It’s literally exciting that ABC is airing a virtual Emmys ceremony Sunday.
Putting pandemic safety first, Jimmy Kimmel will host the proceedings remotely from inside the Staples Center in Los Angeles. There won’t be an audience or any red carpet for celebrities to walk. Most of the nominees presumably will be attending from home, just like the rest of us.
To give the actors their moment in the spotlight, the Emmys are planning to have live camera feeds from about 130 nominees. Gee, that won’t present any technical challenges, will it? Not to worry. The best part of an awards show is often an unscripted mistake. If a live feed freezes on the face of a losing nominee while the winner is giving a speech, for instance, consider it a moment for future blooper reels.
And it’s been a good year for great TV. It feels as if two series are poised to grab the most awards: HBO’s “Watchmen” which received 26 nominations, the most for any series. and Pop TV’s “Schitt’s Creek” which earned 15, or a Schitt’s load (sorry, censors, it’s allowed). Other top contenders are HBO’s “Succession” and “Ozark,” Amazon Prime’s “The Marvelous Mrs. Maisel,” and Disney+’s “The Mandalorian.”
Here’s a look at the nominees in the main categories who’ve been helping us get through COVID-19 quarantining, along with best guesses for who’ll win, and who should win.
Nominees: “Curb Your Enthusiasm” (HBO); “Dead to Me” (Netflix); “The Good Place” (NBC); “Insecure” (HBO); “The Kominsky Method” (Netflix)’ “The Marvelous Mrs. Maisel” (Amazon Prime); “Schitt’s Creek” (Pop TV); “What We Do in the Shadows” (FX).
Should win: Rarely has television attempted an existential quest for the meaning of life – and the after-life – like “The Good Place.” Where most shows drag on an eternity, this one ended its run exquisitely.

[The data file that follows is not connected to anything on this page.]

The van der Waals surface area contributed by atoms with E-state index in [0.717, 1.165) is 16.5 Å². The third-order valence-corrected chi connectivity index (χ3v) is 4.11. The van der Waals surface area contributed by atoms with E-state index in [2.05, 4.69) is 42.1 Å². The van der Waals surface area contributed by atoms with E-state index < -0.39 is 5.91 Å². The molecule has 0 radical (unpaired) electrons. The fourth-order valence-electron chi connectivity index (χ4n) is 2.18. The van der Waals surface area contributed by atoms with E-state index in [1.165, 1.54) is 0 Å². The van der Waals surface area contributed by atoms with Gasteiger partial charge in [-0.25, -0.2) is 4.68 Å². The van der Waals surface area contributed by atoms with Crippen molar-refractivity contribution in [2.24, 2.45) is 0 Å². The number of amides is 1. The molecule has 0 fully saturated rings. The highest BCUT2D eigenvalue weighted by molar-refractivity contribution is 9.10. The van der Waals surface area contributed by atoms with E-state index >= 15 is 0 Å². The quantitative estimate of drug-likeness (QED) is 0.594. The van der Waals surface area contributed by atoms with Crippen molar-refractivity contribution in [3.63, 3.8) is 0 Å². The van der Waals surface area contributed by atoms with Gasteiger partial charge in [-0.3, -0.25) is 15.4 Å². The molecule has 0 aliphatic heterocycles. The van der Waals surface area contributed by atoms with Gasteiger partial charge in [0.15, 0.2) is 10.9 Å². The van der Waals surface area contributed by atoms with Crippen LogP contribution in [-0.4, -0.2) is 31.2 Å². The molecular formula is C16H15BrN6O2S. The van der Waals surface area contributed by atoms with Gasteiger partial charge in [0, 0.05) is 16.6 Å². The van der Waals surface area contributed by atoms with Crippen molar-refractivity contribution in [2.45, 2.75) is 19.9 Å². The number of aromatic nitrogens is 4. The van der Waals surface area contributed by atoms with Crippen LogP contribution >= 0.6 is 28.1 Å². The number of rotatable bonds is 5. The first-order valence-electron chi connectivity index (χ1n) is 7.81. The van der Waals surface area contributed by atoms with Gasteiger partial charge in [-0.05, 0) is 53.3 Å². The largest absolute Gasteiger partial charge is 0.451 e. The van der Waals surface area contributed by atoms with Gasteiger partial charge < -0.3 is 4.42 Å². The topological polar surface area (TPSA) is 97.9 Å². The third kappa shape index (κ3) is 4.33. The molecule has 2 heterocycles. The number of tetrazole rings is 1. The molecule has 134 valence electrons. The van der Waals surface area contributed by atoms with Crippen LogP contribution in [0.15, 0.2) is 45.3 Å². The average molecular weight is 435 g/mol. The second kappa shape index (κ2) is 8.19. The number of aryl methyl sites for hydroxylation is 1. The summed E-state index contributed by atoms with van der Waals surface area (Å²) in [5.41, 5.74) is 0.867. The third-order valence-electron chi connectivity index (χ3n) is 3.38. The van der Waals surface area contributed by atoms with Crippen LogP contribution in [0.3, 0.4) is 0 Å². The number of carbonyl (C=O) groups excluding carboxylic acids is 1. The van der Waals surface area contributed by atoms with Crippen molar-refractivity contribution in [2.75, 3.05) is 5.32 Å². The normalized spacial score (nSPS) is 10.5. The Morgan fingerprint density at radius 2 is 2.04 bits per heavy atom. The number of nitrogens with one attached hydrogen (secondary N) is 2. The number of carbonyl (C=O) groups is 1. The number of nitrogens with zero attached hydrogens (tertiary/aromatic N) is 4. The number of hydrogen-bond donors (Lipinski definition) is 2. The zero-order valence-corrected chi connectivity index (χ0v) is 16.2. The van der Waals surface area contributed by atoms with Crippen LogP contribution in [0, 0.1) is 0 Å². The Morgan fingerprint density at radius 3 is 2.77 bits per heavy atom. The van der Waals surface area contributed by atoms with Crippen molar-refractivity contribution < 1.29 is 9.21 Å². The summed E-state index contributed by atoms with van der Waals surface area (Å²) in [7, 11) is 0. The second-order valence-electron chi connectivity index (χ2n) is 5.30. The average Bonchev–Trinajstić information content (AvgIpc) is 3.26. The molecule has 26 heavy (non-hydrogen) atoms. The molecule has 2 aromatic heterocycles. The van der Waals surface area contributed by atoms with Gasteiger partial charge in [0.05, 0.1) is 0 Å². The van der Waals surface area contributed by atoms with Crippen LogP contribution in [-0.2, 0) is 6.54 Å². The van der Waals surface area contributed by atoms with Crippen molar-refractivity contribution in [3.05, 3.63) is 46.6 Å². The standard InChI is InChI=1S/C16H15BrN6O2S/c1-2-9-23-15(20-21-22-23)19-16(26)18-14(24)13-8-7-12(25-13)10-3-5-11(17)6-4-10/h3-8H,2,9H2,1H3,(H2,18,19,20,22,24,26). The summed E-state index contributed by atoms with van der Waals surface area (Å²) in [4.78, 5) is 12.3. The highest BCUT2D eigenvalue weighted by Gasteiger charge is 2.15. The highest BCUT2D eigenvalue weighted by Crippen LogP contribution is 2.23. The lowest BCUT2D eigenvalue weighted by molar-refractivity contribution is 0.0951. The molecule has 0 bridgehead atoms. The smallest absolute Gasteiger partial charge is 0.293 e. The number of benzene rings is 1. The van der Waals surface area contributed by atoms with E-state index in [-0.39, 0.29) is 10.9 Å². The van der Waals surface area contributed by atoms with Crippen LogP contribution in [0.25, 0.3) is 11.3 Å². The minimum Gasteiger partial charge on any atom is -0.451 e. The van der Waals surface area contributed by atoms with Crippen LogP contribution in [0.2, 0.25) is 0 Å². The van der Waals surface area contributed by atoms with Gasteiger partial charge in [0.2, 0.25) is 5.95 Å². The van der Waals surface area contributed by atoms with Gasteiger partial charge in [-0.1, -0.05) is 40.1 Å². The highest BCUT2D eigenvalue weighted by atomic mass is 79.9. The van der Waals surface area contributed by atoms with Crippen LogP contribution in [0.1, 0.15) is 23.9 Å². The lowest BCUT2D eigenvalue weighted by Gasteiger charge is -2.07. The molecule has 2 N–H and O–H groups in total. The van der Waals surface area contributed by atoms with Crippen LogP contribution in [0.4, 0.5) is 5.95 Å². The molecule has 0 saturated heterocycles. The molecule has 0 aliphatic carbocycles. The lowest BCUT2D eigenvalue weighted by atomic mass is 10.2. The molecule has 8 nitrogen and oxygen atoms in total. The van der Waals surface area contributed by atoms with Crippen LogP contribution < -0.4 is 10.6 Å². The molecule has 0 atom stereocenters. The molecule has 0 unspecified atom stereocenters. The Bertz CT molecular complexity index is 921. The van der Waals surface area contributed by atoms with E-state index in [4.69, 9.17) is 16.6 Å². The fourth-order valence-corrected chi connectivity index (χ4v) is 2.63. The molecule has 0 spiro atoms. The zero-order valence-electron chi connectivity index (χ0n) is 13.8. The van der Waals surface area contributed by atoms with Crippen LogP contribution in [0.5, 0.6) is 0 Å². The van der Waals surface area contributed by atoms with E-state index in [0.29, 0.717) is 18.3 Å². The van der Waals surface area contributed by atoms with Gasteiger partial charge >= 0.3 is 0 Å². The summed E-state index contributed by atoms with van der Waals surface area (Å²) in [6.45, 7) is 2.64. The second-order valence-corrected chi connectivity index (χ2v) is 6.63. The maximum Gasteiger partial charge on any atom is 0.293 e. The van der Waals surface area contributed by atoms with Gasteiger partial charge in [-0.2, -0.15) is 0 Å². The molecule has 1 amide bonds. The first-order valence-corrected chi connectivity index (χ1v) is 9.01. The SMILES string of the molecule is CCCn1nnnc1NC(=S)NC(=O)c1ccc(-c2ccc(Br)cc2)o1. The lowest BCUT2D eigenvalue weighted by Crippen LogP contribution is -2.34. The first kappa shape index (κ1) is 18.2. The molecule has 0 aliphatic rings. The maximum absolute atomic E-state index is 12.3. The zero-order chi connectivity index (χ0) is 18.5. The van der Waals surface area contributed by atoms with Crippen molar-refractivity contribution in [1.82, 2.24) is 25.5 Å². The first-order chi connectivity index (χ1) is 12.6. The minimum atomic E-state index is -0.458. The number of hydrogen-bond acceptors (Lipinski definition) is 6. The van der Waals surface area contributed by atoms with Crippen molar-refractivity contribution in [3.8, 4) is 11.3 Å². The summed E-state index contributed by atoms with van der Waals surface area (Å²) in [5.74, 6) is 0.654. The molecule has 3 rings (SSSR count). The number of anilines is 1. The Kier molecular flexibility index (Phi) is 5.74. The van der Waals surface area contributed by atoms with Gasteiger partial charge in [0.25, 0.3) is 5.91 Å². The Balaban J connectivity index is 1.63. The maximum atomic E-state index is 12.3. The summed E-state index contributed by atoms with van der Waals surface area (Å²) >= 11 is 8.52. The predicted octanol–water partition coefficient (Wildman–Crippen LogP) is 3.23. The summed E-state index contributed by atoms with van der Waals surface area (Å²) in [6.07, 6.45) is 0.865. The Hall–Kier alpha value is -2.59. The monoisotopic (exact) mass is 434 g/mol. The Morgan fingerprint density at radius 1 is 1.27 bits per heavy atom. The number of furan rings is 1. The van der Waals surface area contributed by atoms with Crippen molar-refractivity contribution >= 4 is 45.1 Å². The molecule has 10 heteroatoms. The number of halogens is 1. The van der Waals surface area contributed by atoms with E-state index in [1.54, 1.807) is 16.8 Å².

Will win: The final season of “Schitt’s Creek” was a victory for compassion and inclusion, so why not make it official? More proof that sophisticated, quirky humor is Canada’s greatest export.
“Better Call Saul” (AMC); The Crown” (Netflix); “The Handmaid’s Tale” (Hulu); “Killing Eve” (BBC America); “The Mandalorian” (Disney+) “Ozark” (Netflix); “Stranger Things” (Netflix); “Succession” (HBO)
Should win: “Ozark” may eventually wear out its permanent-anxiety welcome, but its third season seemed remarkably fresh as the feds pressured Marty Byrde (Jason Bateman) and Wendy Byrde (Laura Linney) went full Lady MacBeth. Not having to deal with Marty and Wendy’s problems made being in your bubble a little easier to bear.
Will win: To paraphrase Tolstoy, all happy TV families are alike; each unhappy TV family deserves a golden trophy. The delicious infighting of the media dynasty in “Succession” is carried out by a superb cast that embraces the miseries of its unlikable characters with comedic panache. The Roys are as much fun to hate as the real-life Murdochs.
Jason Bateman, “Ozark” (Netflix); Sterling K. Brown, “This Is Us” (NBC); Steve Carell, “The Morning Show” (Apple TV+); Brian Cox, “Succession” (HBO); Billy Porter, “Pose” (FX); Jeremy Strong, “Succession” (HBO)
Should win: Jason Bateman is overdue for “Ozark.” As the quintessentially overstretched family man, Bateman’s Marty Byrde suffers a fate of his own making. But don’t you love to see him try to talk his way out of a desperate jam?
Will win: Nobody does disappointed ruthlessness like Brian Cox, who plays the Machiavellian patriarch of “Succession.” Logan Roy would rather have an heir worthy enough to succeed him, but since that isn’t happening, he’ll just keep all the power to himself.
Jennifer Aniston, “The Morning Show” (AppleTV+); Olivia Colman, “The Crown” (Netflix); Jodie Comer, “Killing Eve” (BBC America); Laura Linney, “Ozark” (Netflix); Sandra Oh, “Killing Eve” (BBC America) Zendaya, “Euphoria” (HBO)
Should win: Olivia Colman, who’s always great, handled the tricky task of conveying how Queen Elizabeth became more invisible as a woman with middle age, even as she gained power as a ruler.
Will win: Colman magnificently grabbed the baton from Claire Foy when she took over role, k…